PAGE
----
With three weeks and a day before the end of the 2022 midterms, Republicans should be feeling good. Polls have generally been moving their way for the past month and Democrats’ September momentum, overstated from the start, has vanished.
But will it stay that way?
A month ago, Democrats enjoyed a significant 2.4-point advantage in an average of worthwhile polls on the question of which party voters generally preferred to control Congress after the coming elections. At the end of last week, that advantage was gone, save for two-tenths of a point. We care about these numbers not because they will be strictly predictive about how the races for the House and Senate will turn out, but that they are directionally indicative. And the direction continues to be toward the GOP.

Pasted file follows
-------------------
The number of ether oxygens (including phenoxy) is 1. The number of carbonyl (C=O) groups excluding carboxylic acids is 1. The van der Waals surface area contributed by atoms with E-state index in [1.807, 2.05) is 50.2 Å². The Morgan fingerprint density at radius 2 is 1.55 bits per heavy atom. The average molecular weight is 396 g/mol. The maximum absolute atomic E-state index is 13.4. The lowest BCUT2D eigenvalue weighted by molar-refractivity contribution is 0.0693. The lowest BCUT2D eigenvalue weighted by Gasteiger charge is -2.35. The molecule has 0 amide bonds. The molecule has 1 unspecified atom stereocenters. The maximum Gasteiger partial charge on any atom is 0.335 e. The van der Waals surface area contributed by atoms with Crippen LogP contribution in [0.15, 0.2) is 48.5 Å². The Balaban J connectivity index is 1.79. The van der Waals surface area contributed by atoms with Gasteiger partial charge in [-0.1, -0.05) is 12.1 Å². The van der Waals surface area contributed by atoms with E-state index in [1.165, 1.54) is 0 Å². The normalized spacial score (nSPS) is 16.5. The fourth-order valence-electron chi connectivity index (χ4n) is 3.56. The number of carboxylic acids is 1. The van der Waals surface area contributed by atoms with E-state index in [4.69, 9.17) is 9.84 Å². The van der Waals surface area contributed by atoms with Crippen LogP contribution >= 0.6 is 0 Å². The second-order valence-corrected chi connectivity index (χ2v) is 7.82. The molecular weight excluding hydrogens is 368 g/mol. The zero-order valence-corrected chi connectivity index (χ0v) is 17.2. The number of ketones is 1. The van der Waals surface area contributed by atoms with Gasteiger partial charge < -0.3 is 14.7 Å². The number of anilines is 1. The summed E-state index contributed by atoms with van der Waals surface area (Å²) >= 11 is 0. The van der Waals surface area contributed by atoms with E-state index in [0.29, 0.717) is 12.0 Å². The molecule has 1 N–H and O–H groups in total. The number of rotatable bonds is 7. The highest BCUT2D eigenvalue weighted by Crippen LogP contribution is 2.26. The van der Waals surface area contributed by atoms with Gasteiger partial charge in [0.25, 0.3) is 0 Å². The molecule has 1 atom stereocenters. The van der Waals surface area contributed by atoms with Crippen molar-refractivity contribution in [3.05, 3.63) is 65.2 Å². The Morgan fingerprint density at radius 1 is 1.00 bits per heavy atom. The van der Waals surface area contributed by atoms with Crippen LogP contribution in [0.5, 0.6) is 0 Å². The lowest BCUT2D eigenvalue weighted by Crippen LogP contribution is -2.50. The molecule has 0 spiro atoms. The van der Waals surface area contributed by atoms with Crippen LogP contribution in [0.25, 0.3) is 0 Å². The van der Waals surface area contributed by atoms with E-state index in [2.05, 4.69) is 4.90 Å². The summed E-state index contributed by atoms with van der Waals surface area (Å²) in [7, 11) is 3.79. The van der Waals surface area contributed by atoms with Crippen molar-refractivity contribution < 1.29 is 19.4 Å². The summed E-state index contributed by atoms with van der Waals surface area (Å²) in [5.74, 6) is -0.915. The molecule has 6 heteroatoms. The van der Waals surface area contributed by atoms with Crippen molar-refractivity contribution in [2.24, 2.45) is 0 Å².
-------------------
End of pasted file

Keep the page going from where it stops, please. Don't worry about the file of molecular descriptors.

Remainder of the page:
So, what were the causes of the change, and will it continue in the same direction?
Some of the shift was related to growing concerns about the economy, which are pronounced enough now that Democrats have been forced to acknowledge them. Another part of the change can be explained by the end of Republicans’ bloodthirsty, self-defeating primary season. But probably the most significant factor was an inevitable one.